Bankruptcy Primer

Bankruptcy PrimerMost people understand that “filing for bankruptcy” means that an individual is seeking a way to try and stop paying their debts. What most do not know is that “filing for bankruptcy” doesn’t always mean not paying your debts. In fact, an individual filing a Chapter 13 is highly likely to repay their debts over a period of time, usually 60 months. Only in a Chapter 7 will an individual likely not repay their debts, with certain exceptions of course.

A Chapter 13 is typically referred to as a “wage earner” plan where debtor(s) pay back their debts over a period of time. For most, this includes payments for a mortgage, a vehicle, income taxes, child support arrears and other secured debt that must be repaid in order for the debtor(s) to keep the collateral. A secured debt is one that is secured by property like a vehicle, house or furniture. Often, debtors facing foreclosure will file a Chapter 13 to have the opportunity to pay back the past due arrears, stop the foreclosure and pay the current mortgage payment through the Chapter 13 plan. Debtors facing repossession of a vehicle may also consider Chapter 13 to pay back the arrears owed on the vehicle and may even qualify to pay back the Kelley Blue Book value of the vehicle, known as the “cramdown.”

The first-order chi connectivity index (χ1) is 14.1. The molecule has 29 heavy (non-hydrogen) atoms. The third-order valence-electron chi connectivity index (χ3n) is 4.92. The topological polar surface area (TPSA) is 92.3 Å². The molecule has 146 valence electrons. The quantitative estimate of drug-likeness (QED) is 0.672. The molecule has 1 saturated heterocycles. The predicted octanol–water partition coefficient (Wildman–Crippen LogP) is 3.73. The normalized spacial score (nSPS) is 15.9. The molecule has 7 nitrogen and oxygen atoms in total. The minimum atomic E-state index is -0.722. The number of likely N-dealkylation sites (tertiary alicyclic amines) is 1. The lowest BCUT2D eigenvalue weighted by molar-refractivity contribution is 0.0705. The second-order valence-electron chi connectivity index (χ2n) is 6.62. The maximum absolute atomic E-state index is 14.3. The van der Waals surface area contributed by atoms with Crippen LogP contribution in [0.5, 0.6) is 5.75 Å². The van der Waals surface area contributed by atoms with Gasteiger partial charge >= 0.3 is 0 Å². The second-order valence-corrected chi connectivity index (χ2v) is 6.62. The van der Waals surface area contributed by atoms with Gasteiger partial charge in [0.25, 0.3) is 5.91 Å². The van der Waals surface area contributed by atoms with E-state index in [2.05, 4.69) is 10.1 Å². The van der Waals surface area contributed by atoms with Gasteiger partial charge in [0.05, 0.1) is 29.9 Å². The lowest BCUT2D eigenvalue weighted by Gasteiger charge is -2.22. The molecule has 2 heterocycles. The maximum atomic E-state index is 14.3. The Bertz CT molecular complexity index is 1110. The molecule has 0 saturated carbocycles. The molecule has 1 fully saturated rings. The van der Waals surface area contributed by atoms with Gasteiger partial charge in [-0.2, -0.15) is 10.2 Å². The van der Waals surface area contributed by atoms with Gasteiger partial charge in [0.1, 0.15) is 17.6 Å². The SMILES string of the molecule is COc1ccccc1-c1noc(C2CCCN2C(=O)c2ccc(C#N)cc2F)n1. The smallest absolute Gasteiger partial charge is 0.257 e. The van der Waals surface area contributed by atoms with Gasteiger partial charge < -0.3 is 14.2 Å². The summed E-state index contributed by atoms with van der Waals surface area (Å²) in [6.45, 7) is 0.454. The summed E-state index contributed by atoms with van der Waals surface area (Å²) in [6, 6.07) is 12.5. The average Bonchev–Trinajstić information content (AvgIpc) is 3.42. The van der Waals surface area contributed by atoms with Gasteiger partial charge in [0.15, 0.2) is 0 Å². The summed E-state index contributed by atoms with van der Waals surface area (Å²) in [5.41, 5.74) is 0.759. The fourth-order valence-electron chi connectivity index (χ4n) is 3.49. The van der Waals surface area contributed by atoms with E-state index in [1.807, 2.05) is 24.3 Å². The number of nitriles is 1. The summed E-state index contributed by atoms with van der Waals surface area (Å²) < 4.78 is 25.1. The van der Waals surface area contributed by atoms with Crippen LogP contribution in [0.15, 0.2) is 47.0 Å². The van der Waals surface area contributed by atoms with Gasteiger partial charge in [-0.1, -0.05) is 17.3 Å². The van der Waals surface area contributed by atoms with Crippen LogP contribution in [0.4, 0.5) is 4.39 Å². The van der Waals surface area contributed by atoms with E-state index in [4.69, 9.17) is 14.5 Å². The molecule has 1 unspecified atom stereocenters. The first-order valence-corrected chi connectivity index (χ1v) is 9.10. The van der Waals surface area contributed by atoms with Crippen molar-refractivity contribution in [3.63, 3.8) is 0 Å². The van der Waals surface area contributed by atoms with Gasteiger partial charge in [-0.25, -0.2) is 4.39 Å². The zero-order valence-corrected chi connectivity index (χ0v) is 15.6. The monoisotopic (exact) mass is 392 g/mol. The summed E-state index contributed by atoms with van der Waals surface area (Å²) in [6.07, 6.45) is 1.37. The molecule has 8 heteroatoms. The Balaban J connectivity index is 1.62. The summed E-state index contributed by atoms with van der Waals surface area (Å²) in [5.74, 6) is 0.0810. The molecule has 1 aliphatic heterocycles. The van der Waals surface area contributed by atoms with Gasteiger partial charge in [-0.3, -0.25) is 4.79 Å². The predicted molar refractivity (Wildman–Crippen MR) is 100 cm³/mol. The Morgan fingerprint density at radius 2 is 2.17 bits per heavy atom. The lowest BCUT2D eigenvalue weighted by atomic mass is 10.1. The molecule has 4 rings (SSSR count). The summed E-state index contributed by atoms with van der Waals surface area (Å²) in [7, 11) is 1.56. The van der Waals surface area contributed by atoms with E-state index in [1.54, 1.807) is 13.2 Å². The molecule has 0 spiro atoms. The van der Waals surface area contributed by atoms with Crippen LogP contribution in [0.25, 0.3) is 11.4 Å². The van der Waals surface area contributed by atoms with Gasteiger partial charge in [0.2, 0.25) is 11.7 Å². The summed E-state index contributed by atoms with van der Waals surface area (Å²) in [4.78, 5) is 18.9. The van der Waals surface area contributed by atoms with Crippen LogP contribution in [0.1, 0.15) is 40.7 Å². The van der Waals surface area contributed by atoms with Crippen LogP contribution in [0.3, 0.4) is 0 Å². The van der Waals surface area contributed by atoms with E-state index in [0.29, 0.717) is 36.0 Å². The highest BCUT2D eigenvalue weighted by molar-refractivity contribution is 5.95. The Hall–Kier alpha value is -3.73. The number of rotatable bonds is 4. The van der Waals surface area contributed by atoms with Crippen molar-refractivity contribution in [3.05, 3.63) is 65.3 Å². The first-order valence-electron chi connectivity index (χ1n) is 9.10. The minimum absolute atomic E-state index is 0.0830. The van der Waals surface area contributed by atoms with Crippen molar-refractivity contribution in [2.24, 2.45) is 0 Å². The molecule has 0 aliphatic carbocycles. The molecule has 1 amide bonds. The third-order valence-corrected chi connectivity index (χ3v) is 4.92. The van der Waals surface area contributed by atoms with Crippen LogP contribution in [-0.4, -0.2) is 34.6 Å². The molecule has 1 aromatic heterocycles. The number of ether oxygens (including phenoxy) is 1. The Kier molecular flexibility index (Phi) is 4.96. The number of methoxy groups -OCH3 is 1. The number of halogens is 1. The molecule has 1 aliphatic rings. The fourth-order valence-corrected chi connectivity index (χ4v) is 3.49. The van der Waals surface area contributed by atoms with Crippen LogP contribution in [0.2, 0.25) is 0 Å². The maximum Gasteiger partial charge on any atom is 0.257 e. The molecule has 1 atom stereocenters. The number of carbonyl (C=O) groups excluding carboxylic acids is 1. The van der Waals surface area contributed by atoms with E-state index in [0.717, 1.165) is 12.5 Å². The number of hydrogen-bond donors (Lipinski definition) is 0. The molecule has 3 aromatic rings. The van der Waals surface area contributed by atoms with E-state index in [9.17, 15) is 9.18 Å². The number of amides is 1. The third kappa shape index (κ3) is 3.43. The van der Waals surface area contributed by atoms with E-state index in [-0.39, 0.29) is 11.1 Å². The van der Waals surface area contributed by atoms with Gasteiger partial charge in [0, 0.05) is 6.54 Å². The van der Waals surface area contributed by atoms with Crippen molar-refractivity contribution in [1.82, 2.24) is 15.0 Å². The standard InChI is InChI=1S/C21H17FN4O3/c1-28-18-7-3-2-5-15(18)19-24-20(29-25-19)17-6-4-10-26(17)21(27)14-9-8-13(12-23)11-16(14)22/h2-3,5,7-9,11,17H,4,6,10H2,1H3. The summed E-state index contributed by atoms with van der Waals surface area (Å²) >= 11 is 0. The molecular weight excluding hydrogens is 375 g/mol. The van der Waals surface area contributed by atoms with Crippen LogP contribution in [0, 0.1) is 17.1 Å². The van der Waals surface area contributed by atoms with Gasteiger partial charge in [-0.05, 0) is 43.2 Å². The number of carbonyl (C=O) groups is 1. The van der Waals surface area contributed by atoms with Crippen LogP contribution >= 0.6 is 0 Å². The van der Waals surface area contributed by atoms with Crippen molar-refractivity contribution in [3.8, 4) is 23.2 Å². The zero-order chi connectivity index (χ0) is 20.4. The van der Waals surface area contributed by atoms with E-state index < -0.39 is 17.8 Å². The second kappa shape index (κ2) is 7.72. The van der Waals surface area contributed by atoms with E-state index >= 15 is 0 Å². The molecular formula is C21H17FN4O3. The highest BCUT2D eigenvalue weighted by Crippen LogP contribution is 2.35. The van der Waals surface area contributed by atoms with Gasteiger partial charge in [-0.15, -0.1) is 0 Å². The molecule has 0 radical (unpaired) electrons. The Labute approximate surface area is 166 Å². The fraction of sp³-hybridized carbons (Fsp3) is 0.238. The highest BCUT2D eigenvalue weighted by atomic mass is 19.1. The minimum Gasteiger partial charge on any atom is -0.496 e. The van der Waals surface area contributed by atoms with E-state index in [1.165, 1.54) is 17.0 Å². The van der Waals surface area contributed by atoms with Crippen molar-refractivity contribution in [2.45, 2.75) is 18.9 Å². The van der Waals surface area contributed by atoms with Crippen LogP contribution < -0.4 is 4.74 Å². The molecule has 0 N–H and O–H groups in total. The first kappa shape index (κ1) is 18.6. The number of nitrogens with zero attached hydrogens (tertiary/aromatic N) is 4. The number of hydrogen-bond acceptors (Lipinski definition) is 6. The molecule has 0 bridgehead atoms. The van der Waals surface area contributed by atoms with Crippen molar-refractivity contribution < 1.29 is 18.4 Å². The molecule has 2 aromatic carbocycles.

A Chapter 7 is typically referred as a “straight bankruptcy” where debtor(s) can seek to discharge all unsecured debt and certain income taxes and can surrender secured items without a deficiency balance. Chapter 7 bankruptcy is reserved for those individuals who qualify based on their income and do not have nonexempt assets. However, there is no “cure” or “payback” mechanism so debtors seeking a Chapter 7 remedy should be current on their mortgages and vehicles if they plan on keeping those assets and paying off the debt.

The choice between a Chapter 13 and Chapter 7 must be reviewed by an experienced attorney after careful consideration of all the debtors’ financial data, including asset valuation, income, expenses and amount of debt. Debtors may have different goals and expect different outcomes as a result of filing bankruptcy so it is a decision not to be entered into lightly and without proper guidance. If you are experiencing financial hardship, do not hesitate to contact our firm today to review your options with an experienced attorney and staff.